Wednesday, June 27, 2012

Federal Court Rules That Gay Widow Is Entitled to Estate Tax Refund

Finding that the Defense of Marriage Act's (DOMA's) denial of equal benefits to same-sex couples violates the Equal Protection Clause of the Fifth Amendment, a federal court judge has awarded the surviving spouse of a lesbian couple reimbursement for the tax bill she paid on her wife's estate.

Edith Windsor and Thea Spyer became engaged in 1967 and were married in Canada in 2007, although they lived in New York City. Ordinarily, spouses can leave any amount of property to their spouses free of federal estate tax. But when Ms. Spyer died in 2009, Ms. Windsor, now 82, had to pay Ms Spyer's estate tax bill because of DOMA, a 1996 law that denies federal recognition of gay marriages.

Although New York State considered the couple married, the federal government did not and taxed Ms. Syper's estate as though the two were not married. Ms. Windsor sued the U.S. government seeking to have DOMA declared unconstitutional and asking for a refund of the more than $350,000 in estate taxes she was forced to pay.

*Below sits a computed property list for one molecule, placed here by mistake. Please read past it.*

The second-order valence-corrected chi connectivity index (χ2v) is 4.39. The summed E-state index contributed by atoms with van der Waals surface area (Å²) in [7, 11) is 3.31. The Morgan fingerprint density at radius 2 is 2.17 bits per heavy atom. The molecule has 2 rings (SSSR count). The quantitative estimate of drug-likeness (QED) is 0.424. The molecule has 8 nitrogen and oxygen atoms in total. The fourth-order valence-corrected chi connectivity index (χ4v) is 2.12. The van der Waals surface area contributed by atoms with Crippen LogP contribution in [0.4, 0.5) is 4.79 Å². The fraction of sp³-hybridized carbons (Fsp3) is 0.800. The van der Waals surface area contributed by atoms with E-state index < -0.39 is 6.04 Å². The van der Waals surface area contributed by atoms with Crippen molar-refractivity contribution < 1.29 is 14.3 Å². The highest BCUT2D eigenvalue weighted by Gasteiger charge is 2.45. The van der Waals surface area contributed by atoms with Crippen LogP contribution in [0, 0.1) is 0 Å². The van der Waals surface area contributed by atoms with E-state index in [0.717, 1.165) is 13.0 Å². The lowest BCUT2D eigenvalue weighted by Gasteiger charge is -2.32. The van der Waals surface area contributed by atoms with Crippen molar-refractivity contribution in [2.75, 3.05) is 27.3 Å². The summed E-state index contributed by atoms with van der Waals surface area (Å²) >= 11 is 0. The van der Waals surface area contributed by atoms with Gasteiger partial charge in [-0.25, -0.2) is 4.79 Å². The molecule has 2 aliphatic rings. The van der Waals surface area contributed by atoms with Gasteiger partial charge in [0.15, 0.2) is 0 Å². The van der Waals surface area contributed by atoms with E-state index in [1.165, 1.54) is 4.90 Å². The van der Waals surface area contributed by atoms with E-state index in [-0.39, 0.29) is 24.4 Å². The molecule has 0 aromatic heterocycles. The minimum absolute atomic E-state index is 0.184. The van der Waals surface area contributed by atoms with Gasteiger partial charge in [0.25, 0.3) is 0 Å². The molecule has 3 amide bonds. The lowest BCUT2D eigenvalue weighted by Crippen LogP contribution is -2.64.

Federal court judge Barbara Jones from the U.S. District Court for the Southern District of New York ruled that there was no rational basis for DOMA's prohibition on recognizing same-sex marriages. Jones stated that it was unclear how DOMA preserves traditional marriage, which is one of the stated purposes of the law.

As ElderLawAnswers reported last year, President Obama decided to stop defending DOMA, so members of Congress formed an advisory group to defend the law. This is the fifth case to strike down DOMA.

To read the court’s decision, click here.

(Reprinted with the permission of ElderLawAnswers)

Friday, June 22, 2012

$500,000 Found in House Walls Belongs to Estate, Not Homeowners